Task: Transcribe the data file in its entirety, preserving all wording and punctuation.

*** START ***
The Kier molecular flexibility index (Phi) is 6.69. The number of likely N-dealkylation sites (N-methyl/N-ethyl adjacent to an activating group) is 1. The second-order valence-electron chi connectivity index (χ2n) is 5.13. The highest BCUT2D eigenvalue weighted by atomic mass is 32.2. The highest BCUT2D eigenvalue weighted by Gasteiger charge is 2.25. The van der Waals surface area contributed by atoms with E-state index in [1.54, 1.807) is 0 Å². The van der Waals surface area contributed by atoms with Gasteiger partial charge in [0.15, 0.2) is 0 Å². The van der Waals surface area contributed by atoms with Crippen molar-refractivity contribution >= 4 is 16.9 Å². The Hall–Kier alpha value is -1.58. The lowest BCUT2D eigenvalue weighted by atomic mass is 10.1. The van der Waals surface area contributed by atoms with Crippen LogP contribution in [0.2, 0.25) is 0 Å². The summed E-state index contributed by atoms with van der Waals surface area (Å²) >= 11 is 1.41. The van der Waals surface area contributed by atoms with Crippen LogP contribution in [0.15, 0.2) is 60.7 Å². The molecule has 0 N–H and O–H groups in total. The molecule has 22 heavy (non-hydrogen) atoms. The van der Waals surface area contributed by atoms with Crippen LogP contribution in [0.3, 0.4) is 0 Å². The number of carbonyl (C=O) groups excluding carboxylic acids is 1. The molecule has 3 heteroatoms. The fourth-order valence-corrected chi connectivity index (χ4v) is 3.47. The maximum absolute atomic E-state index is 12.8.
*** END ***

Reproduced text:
The Kier molecular flexibility index (Phi) is 6.69. The number of likely N-dealkylation sites (N-methyl/N-ethyl adjacent to an activating group) is 1. The second-order valence-electron chi connectivity index (χ2n) is 5.13. The highest BCUT2D eigenvalue weighted by atomic mass is 32.2. The highest BCUT2D eigenvalue weighted by Gasteiger charge is 2.25. The van der Waals surface area contributed by atoms with E-state index in [1.54, 1.807) is 0 Å². The van der Waals surface area contributed by atoms with Gasteiger partial charge in [0.15, 0.2) is 0 Å². The van der Waals surface area contributed by atoms with Crippen molar-refractivity contribution >= 4 is 16.9 Å². The Hall–Kier alpha value is -1.58. The lowest BCUT2D eigenvalue weighted by atomic mass is 10.1. The van der Waals surface area contributed by atoms with Crippen LogP contribution in [0.2, 0.25) is 0 Å². The summed E-state index contributed by atoms with van der Waals surface area (Å²) >= 11 is 1.41. The van der Waals surface area contributed by atoms with Crippen LogP contribution in [0.15, 0.2) is 60.7 Å². The molecule has 0 N–H and O–H groups in total. The molecule has 22 heavy (non-hydrogen) atoms. The van der Waals surface area contributed by atoms with Crippen LogP contribution in [0.3, 0.4) is 0 Å². The number of carbonyl (C=O) groups excluding carboxylic acids is 1. The molecule has 3 heteroatoms. The fourth-order valence-corrected chi connectivity index (χ4v) is 3.47. The maximum absolute atomic E-state index is 12.8.